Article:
I’m 25 years old, which means I’ve been able to vote for over seven years—in the last presidential election, as well as several congressional and local elections. But I never did.
This was in spite of being raised in a politically conscious and opinionated family, where voting was something that was taken seriously and political engagement was encouraged. And I was politically engaged. In a way.
Aaron Schock, former Illinois congressman recently deposed from glory due to his nasty habit of spending thousands of taxpayer dollars making his office look like a scene from Downton Abbey and taking interns to Katy Perry concerts, was from my home town and used to jog shirtless on the road I drove to church on Sunday mornings. I developed a bit of a crush on him. The summer I got my driver’s license he had a campaign parade and I went to march in it. I got a free t-shirt with his name on it.
That wasn’t the last of it. I’m not sure if it’s still popular, but when I was in the latter half of high school there was a thing called the “Pro-Life Day of Silent Solidarity.” You put a piece of red duct tape over your mouth with the words “LIFE” written on it in black sharpie, and you wore it around all day. If anybody asked you why, you were to hand them a card that you had pre-printed and pre-cut explaining that you were standing in solidarity with the 4,000 babies that are brutally murdered and the 4,000 women that are permanently emotionally damaged by abortion every day, or something like that. I did it. I made sure to take a selfie.
And then when I went to community college after high school I took a political science class, and I fell in love. This was, tragically, during the McCain-Palin campaign, and having been raised with the sounds of Rush Limbaugh’s tirades floating through the kitchen each and every afternoon without fail, I was, as you might imagine… enthused. Facebook’s TimeHop showed me a status not too long ago that involved me predicting that Sarah Palin would be president. (If anybody reading was in a political science class at Illinois Central Community College with me in the late 2000s, I am deeply, deeply sorry.)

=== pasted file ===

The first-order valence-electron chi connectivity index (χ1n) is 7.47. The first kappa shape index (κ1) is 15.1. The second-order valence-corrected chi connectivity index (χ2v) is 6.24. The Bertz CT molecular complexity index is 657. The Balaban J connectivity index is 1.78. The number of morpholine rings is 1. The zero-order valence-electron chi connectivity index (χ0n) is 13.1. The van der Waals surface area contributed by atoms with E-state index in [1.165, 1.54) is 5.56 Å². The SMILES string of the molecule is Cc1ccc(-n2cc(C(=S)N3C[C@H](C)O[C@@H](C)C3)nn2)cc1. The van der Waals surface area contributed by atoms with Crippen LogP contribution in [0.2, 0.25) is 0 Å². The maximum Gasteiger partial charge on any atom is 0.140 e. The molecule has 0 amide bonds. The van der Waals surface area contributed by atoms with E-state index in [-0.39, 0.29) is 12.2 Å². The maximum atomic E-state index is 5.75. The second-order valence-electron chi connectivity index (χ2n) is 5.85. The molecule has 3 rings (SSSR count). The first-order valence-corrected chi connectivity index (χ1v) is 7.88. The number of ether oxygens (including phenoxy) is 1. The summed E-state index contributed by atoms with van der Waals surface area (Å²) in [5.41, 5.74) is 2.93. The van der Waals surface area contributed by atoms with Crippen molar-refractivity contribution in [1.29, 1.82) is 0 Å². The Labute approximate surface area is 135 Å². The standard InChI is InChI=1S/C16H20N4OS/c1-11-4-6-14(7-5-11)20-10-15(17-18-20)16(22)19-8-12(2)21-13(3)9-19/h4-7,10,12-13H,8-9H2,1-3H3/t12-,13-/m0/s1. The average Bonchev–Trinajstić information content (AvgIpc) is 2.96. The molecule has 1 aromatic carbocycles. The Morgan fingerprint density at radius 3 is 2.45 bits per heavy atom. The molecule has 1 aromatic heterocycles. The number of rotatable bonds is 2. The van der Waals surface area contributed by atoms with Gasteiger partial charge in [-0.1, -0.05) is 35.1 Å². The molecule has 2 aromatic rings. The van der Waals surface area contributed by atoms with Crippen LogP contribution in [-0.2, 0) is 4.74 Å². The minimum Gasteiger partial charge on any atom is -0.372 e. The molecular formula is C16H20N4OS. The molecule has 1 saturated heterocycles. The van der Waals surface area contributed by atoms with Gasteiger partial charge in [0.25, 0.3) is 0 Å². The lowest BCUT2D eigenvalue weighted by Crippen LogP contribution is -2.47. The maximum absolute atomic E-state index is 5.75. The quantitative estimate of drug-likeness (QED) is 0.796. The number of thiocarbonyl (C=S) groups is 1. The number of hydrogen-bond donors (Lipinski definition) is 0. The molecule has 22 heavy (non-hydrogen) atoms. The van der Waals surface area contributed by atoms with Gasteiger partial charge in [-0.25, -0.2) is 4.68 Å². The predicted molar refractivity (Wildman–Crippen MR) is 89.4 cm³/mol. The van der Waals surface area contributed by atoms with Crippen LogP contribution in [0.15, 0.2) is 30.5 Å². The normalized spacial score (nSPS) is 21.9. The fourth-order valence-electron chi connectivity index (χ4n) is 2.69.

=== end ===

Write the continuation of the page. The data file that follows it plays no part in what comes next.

Once I finished that class, I actually imagined that I would go into politics—or at the very least, journalism about politics. But shortly thereafter, I discovered the world of theology, and found that theology was even more fun because it was just like politics in its logical maneuvers but much easier to claim that God is on your side. Not surprisingly, I ended up at Bible college.
At Bible college, I came under a strong yet very subtle separatist sort of strain of Christianity. The logic went that regardless of who sat in the White House or the seats of Congress, Jesus still sat on the throne and God was sovereignly controlling everything. Even further, politics could only go so far. The “social gospel,” as it was derogatorily called, met people’s physical and economic needs but was tragically unable to meet their spiritual needs. You could give people food and housing and education, but they would still be without Jesus. And if you really, truly believe that everyone without Jesus is headed for a literal eternality of hellfire, giving them food and housing and education is a waste of time. Or at the very least, if you do give them those things, you had better tell them about Jesus too. Better by far to spend your energy proselytizing unbelievers and teaching people good theology—good politics, if they ever become necessary (and they probably won’t), will follow.
And this is how I lived for several years. Even after my iconic post-Bible college millennial faith crisis and my break with evangelical Christianity as I drifted farther and farther to the left in both theological and political beliefs, I never did register to vote. Until this last year.